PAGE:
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|Title:||Tailoring morphological and interfacial properties of diatom silica microparticles for drug delivery applications|
|Citation:||Proceedings of CHEMECA 2012: quality of life through chemical engineering, held in Wellington, New Zealand, 23-26 September, 2012: pp.1635-1644|
|Conference Name:||CHEMECA (2012 : Wellington NZ)|
|Manpreet Bariana, Moom Sinn Aw and Dusan Losic|
|Abstract:||Nature has developed an elegant biologically based self-assembling synthetic route to produce silica biomaterials with complex 3-dimensional (3-d) porous structures, offering great potential to replace synthetic mesoporous materials as suitable drug carriers for the development of cost-effective drug delivery systems. This work presents the application of a diatomaceous earth (DE), naturally available silica, originated from fossilized phytoplankton as a potential substitute for synthetic materials used for drug delivery applications. The aim of this study is to explore the influence of particle size, morphology and surface modifications of diatom silica microparticles on their drug release properties. Raw diatomaceous earth (DE) material was purified and classified to obtain high purity DE silica porous particles with different size and shapes. Comparative scanning electron microscope and particle characterization confirmed their particle size including irregularly shaped silica particles (size 0.1-1 mum, classified as "fine"), mixed fractions (size 1-10mum, classified as "mixed") and pure unbroken DE structures (size 10- 15 mum, classified as "entire"). Surface modification of isolated DE with silanes and phosphonic acids were done using standard silanisation and phosphonation process. Water insoluble (indomethacin) and water soluble (gentamicin sulphate) drugs were loaded to study the release performances of modified DE particles. In-vitro drug release studies were performed over 1-4 weeks, to examine the impact of the particle size and hydrophilic/hydrophobic functional groups. Drug release studies showed a biphasic pattern, comprising of an initial burst release for 6 h, followed by zero order sustained release over 1-4 weeks. This study demonstrates the potential of silica DE particles as a natural carrier for water soluble and insoluble drugs with release controlled by their morphological and interfacial properties.|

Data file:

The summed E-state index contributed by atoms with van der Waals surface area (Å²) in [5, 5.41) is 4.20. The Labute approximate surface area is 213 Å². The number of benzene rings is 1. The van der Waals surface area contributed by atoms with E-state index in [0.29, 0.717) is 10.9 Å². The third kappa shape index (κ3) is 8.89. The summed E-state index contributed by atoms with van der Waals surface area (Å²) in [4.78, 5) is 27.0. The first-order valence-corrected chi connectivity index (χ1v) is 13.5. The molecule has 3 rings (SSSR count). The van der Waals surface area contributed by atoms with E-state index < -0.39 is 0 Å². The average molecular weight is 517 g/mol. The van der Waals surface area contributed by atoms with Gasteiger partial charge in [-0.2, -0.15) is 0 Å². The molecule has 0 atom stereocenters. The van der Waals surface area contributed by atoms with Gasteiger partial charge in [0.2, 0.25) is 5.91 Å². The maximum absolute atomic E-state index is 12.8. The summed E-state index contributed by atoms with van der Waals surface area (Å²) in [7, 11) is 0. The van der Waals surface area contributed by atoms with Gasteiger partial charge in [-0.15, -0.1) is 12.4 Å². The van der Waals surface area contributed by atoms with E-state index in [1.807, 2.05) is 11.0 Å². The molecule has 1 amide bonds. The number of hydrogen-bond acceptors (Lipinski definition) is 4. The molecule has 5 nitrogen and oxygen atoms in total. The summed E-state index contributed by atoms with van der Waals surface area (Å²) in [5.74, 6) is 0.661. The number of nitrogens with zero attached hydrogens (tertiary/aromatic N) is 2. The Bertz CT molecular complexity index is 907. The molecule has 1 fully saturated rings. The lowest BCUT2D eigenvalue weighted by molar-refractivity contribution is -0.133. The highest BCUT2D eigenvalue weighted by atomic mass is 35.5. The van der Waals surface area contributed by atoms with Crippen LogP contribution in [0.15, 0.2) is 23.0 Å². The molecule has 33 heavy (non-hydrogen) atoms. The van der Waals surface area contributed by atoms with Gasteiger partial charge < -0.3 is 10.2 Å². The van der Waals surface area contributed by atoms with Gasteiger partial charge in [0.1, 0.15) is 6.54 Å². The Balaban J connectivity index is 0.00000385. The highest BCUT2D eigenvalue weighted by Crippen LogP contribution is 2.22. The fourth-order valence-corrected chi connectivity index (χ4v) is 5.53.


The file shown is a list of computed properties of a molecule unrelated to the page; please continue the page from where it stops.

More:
|Keywords:||Drug delivery systems; chemical structure; spectrum analysis; surface chemistry|
|Rights:||© 2012 Engineers Australia|
|Appears in Collections:||Chemical Engineering publications|
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